• papers that examine the nature and dynamics of organizational ingenuity;
  • papers that examine organizational ingenuity in different kinds of organizations such as bureaucracies, post bureaucracies, collegial organizations, and collectivist organizations;
  • papers that examine organizational ingenuity by top, middle, and first-line management;
  • papers that examine organizational ingenuity in projects and temporary organizations;
  • papers that examine organizational ingenuity in different countries and cultures;
  • papers that examine the interaction between individual and organizational ingenuity;
  • papers that explore the organizational processes that facilitate ingenuity and creativity, with particular attention on how these processes shape organizations' values and managerial norms;
  • papers that examine organizational factors that favor or suppress the emergence and effectiveness of organizational ingenuity;
  • papers that examine the interaction of organizational ingenuity with business innovation;
  • papers that examine the interaction of organizational ingenuity with entrepreneurial action;
  • papers that examine how creative organizational entrepreneurs deal with resource constraints;
  • papers that explore how organizational entrepreneurs enact creative processes, act as enablers, and react to the dynamics along different fields, industries or organizations (e.g. new–old, small–big);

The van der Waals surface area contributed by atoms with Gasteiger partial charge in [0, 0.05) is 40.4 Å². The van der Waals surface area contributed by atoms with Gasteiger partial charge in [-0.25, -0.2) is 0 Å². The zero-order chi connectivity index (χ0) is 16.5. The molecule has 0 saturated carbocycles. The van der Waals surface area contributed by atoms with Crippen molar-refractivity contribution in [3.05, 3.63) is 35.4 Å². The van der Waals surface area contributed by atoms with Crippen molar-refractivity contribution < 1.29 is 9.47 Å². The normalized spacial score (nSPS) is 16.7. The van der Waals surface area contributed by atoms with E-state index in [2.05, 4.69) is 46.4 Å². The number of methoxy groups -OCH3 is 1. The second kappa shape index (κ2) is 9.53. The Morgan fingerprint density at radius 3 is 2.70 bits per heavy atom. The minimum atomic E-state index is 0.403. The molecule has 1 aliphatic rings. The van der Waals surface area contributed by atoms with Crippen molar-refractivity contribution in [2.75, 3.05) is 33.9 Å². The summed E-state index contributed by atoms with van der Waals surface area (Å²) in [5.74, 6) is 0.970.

• papers that examine the interaction of organizational ingenuity with power and politics in organizations;
  • papers that examine organizational ingenuity by groups and teams;
  • papers that examine the empirical and methodological problems of studying creative organizational ingenuity.


Joseph Lampel JOSEPH LAMPEL (PhD McGill ) is Professor of Strategy at Cass Business School, City University London. Joseph Lampel has authored and edited five books, among them “Strategy Safari” with Henry Mintzberg and Bruce Ahlstrand, and “The Business of Culture,” with Jamal Shamsie and Theresa Lant. He has edited five journal special issues, including one on “Field Configuring Events” in Journal of Management Studies with Alan Meyer, and another on “Learning from Rare Events” with Jamal Shamsie and Zur Shapira. He is currently editing a special issue on the same topic as this EGOS proposal with Benson Honig and Israel Drori.
Benson Honig BENSON HONIG (PhD Stanford) is the Teresa Cascioli Chair, DeGroote School of Business. He has published over 30 articles, and is ET&P editor and serves on five editorial boards, including JBV and JMS. He is the 2009 co- winner of the Grief award for highest five-year impact article in entrepreneurship.
Issy Drori ISRAEL DRORI (PhD UCLA) is a professor of management at the College of management, Israel. He has published four books, and is working on two forthcoming books: Vision and Change in R&D Organization (Berghahn Books, 2011), and Genealogical Evolution of the Israeli Hi-Tech, (Stanford University Press, 2011).